agreed to bundle our software, and we think we can become a major
player in this very big market."

Li says it is difficult to predict if and when Linux will overtake
Windows in China, but he has no doubt the market will continue to grow
strongly. "With China's imminent entry into WTO (World Trade Organization),
there will be a tighter control on intellectual property rights in
China, and MS Windows is a lot more expensive than Linux. Coupled with
Chinese government support, we think this will result in a growing demand
for Linux operating systems and applications."

Asked why Thiz has recently launched a server operating system, as this
is not the part of the market it is competing in, Li said it was
necessary to be able to offer a server product as a complement to the
existing range of PC products "so we can provide a one-stop Linux solution to
our customers. Our server product is not a key product and we have no
intention of competing in the already competitive server market."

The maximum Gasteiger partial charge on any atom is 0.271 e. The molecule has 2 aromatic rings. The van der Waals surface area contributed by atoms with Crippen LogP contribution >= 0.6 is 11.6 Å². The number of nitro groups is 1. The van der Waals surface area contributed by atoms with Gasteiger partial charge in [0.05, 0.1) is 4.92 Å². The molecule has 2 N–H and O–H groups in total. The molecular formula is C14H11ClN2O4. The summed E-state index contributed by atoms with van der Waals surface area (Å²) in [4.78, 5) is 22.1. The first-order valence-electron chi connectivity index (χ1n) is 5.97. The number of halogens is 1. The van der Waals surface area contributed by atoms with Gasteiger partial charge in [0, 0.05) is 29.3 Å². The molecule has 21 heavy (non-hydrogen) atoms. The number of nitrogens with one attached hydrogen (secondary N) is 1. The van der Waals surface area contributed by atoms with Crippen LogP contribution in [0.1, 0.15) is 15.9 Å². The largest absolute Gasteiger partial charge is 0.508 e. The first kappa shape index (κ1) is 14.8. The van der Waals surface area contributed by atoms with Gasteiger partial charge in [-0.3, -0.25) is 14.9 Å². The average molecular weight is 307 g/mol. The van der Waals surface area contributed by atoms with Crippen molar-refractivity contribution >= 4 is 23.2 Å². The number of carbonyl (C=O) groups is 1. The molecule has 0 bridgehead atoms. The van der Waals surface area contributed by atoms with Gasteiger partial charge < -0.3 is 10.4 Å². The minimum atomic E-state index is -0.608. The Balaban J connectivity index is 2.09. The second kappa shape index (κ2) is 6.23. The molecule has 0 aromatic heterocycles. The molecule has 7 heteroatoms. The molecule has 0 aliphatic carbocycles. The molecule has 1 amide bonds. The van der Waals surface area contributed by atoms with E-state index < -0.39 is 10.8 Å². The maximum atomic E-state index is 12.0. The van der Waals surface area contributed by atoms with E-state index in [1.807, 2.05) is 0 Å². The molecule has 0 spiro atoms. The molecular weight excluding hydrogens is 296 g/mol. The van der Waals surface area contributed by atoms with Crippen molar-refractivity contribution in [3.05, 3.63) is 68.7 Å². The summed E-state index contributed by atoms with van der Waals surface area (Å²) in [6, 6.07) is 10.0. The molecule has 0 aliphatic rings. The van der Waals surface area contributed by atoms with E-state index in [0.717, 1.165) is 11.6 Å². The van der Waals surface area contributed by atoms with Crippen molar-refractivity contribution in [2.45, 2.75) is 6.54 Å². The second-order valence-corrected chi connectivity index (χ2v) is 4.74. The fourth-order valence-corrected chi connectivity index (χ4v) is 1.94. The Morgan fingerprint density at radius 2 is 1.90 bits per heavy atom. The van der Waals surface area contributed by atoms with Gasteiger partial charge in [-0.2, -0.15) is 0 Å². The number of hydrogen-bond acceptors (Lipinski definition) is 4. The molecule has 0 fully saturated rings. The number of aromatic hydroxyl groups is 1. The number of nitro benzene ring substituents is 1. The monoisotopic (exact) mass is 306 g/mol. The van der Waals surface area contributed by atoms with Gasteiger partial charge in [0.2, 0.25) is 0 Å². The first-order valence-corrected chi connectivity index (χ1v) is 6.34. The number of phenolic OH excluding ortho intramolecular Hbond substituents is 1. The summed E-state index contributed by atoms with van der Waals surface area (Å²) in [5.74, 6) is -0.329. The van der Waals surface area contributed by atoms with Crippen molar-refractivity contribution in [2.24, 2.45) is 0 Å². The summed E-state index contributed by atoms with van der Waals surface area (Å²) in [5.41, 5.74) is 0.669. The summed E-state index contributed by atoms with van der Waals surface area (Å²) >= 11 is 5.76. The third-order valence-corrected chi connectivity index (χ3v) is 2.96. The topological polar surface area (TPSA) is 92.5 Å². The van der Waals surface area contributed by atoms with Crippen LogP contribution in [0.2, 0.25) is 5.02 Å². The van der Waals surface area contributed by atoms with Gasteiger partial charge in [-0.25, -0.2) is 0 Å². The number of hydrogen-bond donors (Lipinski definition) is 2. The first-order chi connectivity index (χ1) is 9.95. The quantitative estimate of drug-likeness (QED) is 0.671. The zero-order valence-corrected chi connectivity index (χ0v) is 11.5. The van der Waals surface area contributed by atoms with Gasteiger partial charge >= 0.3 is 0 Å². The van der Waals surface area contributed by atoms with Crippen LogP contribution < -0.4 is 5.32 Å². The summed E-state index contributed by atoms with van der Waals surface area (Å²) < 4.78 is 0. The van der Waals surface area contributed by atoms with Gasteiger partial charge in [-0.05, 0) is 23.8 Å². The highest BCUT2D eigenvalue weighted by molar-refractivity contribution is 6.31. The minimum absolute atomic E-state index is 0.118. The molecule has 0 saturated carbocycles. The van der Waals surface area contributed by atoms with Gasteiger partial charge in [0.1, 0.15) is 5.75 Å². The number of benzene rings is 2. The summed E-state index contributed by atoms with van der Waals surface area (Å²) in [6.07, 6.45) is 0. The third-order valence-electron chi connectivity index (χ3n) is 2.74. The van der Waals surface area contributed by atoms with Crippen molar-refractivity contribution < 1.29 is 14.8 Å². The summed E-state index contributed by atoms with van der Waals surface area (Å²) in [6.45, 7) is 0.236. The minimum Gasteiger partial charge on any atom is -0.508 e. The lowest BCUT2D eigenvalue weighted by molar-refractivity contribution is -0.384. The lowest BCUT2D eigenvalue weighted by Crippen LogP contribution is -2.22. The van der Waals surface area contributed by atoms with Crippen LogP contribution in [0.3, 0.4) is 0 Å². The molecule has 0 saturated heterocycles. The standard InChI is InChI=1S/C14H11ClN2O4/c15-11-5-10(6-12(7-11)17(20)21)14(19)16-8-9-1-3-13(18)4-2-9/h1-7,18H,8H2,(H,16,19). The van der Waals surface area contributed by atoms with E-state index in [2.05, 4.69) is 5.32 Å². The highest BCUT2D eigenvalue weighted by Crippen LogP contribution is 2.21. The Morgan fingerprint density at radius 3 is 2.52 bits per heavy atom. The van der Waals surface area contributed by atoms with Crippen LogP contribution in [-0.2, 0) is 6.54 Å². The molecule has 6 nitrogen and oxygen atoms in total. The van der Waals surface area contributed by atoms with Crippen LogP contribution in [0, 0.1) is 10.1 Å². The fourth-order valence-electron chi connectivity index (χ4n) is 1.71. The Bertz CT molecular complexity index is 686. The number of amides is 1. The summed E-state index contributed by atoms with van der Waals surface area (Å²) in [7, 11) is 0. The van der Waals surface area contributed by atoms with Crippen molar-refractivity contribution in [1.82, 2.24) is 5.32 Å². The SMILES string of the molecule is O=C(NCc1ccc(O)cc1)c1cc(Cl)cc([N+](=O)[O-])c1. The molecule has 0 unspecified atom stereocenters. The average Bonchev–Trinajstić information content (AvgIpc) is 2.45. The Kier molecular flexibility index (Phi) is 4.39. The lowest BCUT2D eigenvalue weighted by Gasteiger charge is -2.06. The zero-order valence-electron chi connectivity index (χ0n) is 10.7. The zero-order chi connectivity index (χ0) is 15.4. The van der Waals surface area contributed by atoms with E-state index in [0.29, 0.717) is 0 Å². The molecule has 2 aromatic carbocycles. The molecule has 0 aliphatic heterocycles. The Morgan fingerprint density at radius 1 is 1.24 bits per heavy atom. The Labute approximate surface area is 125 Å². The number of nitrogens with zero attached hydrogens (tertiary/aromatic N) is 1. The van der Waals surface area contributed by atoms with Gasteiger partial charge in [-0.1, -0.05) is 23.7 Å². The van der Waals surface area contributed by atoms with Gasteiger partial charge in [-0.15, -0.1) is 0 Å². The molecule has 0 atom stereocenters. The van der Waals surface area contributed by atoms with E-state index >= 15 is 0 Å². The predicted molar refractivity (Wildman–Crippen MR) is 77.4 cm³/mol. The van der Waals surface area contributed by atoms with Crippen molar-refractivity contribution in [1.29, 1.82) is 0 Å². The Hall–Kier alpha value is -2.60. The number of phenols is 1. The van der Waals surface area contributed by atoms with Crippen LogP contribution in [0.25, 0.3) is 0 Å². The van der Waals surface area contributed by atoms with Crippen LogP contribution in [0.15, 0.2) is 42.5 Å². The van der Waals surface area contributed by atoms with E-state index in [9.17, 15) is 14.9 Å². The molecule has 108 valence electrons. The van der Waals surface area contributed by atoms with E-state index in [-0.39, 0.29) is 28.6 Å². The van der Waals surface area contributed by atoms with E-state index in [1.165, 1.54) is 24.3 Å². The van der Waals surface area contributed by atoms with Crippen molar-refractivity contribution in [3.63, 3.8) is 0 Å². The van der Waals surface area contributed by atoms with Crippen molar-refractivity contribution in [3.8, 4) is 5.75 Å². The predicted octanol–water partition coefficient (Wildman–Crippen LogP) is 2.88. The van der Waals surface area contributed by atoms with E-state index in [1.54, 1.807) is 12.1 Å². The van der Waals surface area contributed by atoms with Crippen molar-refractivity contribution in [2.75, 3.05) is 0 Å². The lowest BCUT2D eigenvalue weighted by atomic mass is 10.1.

Turning to fundraising, Li says the company has already been successful
in attracting a strategic investor, a subsidiary of the huge
Taiwan-based chip foundry operator United Microelectronics Corp. "We do not rule
out possible co-operation with other strategic partners. However, we do
not have any particular target at the moment," he says.

With the extra funds from a listing, Li says the company will step up
its sales drive throughout the region, and open its own sales office in
Beijing. He said there had also been interest in Thiz products from
further afield, including mainly Chinese Singapore and Thailand.